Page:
Fitch Ratings has affirmed the Moscow Region's Long-Term Foreign and Local Currency Issuer Default Ratings (IDRs) at 'BB+' with Stable Outlooks and Short-Term Foreign Currency IDR at 'B'. The agency has also affirmed the region's National Long-Term Rating at 'AA(rus)' with a Stable Outlook.
The affirmation reflects Fitch's unchanged base case scenario regarding the region's stable budgetary performance, high self-financing capacity and low debt.
KEY RATING DRIVERS
The 'BB+' ratings reflect Moscow region's strong operating performance, an expected moderate capex-driven deficit, low net overall risk and wealth and economic indicators that are above the national median. The ratings also factor in the extensive public sector, which raises contingent risk to the region's budget, the weak institutional framework for Russian sub-nationals, and deteriorated economic environment.
Fitch projects the region will record a strong operating balance at about 10% of operating revenue over the medium term, which is in line with its average level in 2013-2015. This balance will be sufficient for direct debt servicing to cover both interest and principal repayments. The stable performance will be supported by the region's developed and well-diversified tax base, which we expect will support annual tax revenue growth of 3%-6% in 2016-2018.
In 8M16, Moscow region recorded RUB24bn surplus and its cash balance improved to RUB64bn (2015: RUB56bn) as the large budgeted annual capital expenditure was postponed until the end of 2016. Fitch forecasts cash balance to moderately erode over the medium term as the region will incur material capex of about RUB70bn per year (15%-18% of total expenditure) to fund the construction of local social facilities and transport infrastructure. We project the region's annual result will be in deficit of 3%-5% of total revenue in 2016-2018 after a balanced budget in 2015.
Fitch forecasts the region's self-financing capacity will remain strong and its current balance, capital revenue and cash balance will cover about 90% of capex. Therefore, new borrowings will be moderate and we project direct risk will stabilise at 30% of current revenue over the medium term (2015: 27%). In 8M16, Moscow region repaid about RUB30bn bank loans, which led a 30% reduction in direct risk to RUB69bn. At 1 September, direct risk comprised 55% bank loans and 45% budget loans. However, Fitch projects direct risk will return to its 2015 level of about RUB100bn by end-2016 as the region will issue bonds and contract bank loans to fund capex.
Moscow Region directly and indirectly controls an extensive public sector, consisting of more than 100 companies. This creates contingent risks for the regional budget through administrative expenses, current subsidies and potential demand on extraordinary support to the sector. At present, Fitch does not consider risk from the sector to be significant due to the large size of the region's budget and its prudent debt practice, with no material guarantees provided to the public sector.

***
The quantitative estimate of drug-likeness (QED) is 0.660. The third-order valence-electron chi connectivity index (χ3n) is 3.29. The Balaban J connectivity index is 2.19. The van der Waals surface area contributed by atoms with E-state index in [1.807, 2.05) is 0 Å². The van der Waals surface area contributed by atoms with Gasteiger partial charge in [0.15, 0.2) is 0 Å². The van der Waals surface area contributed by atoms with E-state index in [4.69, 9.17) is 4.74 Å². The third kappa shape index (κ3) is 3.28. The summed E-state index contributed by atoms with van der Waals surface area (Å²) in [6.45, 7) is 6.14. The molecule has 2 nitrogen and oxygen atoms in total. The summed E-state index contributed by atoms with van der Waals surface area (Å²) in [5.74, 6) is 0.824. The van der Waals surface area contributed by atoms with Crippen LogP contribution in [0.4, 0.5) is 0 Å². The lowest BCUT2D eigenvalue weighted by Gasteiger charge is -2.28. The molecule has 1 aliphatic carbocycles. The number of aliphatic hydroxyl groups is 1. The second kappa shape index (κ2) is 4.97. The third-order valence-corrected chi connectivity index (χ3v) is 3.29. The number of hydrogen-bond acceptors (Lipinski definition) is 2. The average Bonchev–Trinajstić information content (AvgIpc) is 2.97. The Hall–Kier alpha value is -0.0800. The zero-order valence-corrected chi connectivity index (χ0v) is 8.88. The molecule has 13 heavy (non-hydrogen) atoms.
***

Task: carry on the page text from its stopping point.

The region's credit profile remains constrained by the weak institutional framework for Russian local and regional governments (LRGs), which has a shorter record of stable development than many of its international peers. Weak institutions lead to lower predictability of Russian LRGs' budgetary policies, which are subject to the federal government's continuous reallocation of revenue and expenditure responsibilities within government tiers.
Moscow region has a well-diversified economy based on services and processing industries that provide stable tax proceeds to the region's budget, which account for about 90% of its operating revenues. The region's proximity to the City of Moscow (BBB-/Negative/F3) supports its wealth and economic indicators being above the national median. In 2014, GRP per capita was 29% above the national median and in December 2015 the average salary was 55% over the national median.
Fitch expects the region's economic indicators should remain strong in the national context, although GRP growth will likely to be low in 2016-2017, after a 3.3% contraction in 2015. Fitch projects a GDP decline of 0.5% for Russia in 2016 and a moderate 1.3%-2.0% restoration in 2017-2018. We expect this mild improvement will support Russian sub-national economies' growth.
Restoration of the operating margin to the historical high of 15% or above, accompanied by sound debt metrics with a direct risk-to-current balance (2015: 2.1 years) below the weighted average debt maturity profile (2015: 2.5 years) and a Russian economic recovery, could lead to an upgrade.
Sharp growth of direct risk to above 50% of current revenue, coupled with deterioration of operating performance resulting in weak debt coverage, could lead to a downgrade.